12 Now David was the son of an Ephrathite of Bethlehem in Judah, named Jesse, who had eight sons. In the days of Saul the man was already old and advanced in years. 13 The three oldest sons of Jesse had followed Saul to the battle. And the names of his three sons who went to the battle were Eliab the firstborn, and next to him Abinadab, and the third Shammah. 14 David was the youngest. The three eldest followed Saul, 15 but David went back and forth from Saul to feed his father’s sheep at Bethlehem. 16 For forty days the Philistine came forward and took his stand, morning and evening.
17 And Jesse said to David his son, “Take for your brothers an ephah of this parched grain, and these ten loaves, and carry them quickly to the camp to your brothers. 18 Also take these ten cheeses to the commander of their thousand. See if your brothers are well, and bring some token from them.”
19 Now Saul and they and all the men of Israel were in the Valley of Elah, fighting with the Philistines. 20 And David rose early in the morning and left the sheep with a keeper and took the provisions and went, as Jesse had commanded him. And he came to the encampment as the host was going out to the battle line, shouting the war cry. 21 And Israel and the Philistines drew up for battle, army against army. 22 And David left the things in charge of the keeper of the baggage and ran to the ranks and went and greeted his brothers. 23 As he talked with them, behold, the champion, the Philistine of Gath, Goliath by name, came up out of the ranks of the Philistines and spoke the same words as before. And David heard him.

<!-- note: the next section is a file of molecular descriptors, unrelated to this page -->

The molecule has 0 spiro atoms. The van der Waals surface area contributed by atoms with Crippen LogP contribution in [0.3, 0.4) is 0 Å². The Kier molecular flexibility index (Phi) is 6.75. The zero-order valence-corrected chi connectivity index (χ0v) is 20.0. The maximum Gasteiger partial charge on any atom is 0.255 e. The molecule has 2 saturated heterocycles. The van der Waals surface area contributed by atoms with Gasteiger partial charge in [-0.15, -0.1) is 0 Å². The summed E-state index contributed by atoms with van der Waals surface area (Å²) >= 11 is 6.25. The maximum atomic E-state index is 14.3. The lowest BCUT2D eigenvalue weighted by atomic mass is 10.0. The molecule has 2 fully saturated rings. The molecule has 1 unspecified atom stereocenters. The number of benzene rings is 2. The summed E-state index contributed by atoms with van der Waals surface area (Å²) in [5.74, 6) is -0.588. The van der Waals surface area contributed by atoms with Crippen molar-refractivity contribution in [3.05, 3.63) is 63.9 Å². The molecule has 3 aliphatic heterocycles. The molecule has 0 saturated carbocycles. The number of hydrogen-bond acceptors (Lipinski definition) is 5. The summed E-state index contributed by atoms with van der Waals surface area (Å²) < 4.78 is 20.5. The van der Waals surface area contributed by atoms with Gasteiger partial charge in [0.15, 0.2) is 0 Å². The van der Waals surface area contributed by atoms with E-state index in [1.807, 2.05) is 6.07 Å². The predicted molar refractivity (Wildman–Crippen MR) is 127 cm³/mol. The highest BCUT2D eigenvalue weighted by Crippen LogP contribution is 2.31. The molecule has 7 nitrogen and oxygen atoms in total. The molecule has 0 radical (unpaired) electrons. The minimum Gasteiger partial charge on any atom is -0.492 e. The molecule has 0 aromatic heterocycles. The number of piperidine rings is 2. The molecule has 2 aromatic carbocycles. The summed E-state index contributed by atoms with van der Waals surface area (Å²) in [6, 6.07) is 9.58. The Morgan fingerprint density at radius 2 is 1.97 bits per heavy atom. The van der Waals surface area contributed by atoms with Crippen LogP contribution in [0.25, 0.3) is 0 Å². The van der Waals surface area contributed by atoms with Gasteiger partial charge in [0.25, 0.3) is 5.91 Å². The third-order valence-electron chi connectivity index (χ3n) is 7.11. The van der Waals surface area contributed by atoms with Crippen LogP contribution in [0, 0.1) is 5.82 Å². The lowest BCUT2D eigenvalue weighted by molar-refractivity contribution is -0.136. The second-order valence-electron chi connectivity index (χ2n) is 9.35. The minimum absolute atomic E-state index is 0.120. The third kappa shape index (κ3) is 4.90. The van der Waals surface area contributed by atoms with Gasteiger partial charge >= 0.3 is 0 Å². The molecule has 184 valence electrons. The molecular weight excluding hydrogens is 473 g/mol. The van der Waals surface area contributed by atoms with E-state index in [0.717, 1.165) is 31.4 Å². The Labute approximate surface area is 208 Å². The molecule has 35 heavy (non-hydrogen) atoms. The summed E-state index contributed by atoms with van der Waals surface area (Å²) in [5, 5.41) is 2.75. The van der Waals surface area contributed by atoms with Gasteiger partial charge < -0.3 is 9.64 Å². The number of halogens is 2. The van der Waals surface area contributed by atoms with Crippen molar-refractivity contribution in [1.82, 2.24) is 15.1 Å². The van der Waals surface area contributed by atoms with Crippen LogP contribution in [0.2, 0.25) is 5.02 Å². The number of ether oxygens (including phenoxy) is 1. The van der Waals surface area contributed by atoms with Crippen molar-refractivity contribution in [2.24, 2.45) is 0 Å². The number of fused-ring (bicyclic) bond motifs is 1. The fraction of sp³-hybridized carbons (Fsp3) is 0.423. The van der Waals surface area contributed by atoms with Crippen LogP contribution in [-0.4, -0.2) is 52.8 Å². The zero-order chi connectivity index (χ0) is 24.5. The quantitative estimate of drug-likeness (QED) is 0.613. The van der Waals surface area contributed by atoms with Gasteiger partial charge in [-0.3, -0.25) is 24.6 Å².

24 All the men of Israel, when they saw the man, fled from him and were much afraid. 25 And the men of Israel said, “Have you seen this man who has come up? Surely he has come up to defy Israel. And the king will enrich the man who kills him with great riches and will give him his daughter and make his father’s house free in Israel.” 26 And David said to the men who stood by him, “What shall be done for the man who kills this Philistine and takes away the reproach from Israel? For who is this uncircumcised Philistine, that he should defy the armies of the living God?” 27 And the people answered him in the same way, “So shall it be done to the man who kills him.”
28 Now Eliab his eldest brother heard when he spoke to the men. And Eliab’s anger was kindled against David, and he said, “Why have you come down? And with whom have you left those few sheep in the wilderness? I know your presumption and the evil of your heart, for you have come down to see the battle.” 29 And David said, “What have I done now? Was it not but a word?” 30 And he turned away from him toward another, and spoke in the same way, and the people answered him again as before.